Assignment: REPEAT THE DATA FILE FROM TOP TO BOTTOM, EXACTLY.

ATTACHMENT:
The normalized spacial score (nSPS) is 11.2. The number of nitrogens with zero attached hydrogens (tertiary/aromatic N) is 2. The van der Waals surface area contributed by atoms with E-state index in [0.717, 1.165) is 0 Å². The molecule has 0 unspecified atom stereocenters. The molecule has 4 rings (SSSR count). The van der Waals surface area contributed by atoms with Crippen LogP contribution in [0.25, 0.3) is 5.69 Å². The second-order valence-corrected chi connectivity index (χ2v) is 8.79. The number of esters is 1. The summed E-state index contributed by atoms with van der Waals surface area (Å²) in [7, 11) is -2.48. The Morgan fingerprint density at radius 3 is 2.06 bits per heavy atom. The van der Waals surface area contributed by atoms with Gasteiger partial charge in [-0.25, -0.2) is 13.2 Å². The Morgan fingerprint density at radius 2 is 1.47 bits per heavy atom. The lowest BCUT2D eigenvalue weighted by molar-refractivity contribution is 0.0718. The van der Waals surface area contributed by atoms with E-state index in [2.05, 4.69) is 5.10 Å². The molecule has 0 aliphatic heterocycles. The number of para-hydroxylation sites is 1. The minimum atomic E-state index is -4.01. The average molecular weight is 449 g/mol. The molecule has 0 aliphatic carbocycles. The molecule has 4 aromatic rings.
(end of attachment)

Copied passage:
The normalized spacial score (nSPS) is 11.2. The number of nitrogens with zero attached hydrogens (tertiary/aromatic N) is 2. The van der Waals surface area contributed by atoms with E-state index in [0.717, 1.165) is 0 Å². The molecule has 0 unspecified atom stereocenters. The molecule has 4 rings (SSSR count). The van der Waals surface area contributed by atoms with Crippen LogP contribution in [0.25, 0.3) is 5.69 Å². The second-order valence-corrected chi connectivity index (χ2v) is 8.79. The number of esters is 1. The summed E-state index contributed by atoms with van der Waals surface area (Å²) in [7, 11) is -2.48. The Morgan fingerprint density at radius 3 is 2.06 bits per heavy atom. The van der Waals surface area contributed by atoms with Gasteiger partial charge in [-0.25, -0.2) is 13.2 Å². The Morgan fingerprint density at radius 2 is 1.47 bits per heavy atom. The lowest BCUT2D eigenvalue weighted by molar-refractivity contribution is 0.0718. The van der Waals surface area contributed by atoms with E-state index in [2.05, 4.69) is 5.10 Å². The molecule has 0 aliphatic heterocycles. The number of para-hydroxylation sites is 1. The minimum atomic E-state index is -4.01. The average molecular weight is 449 g/mol. The molecule has 0 aliphatic carbocycles. The molecule has 4 aromatic rings.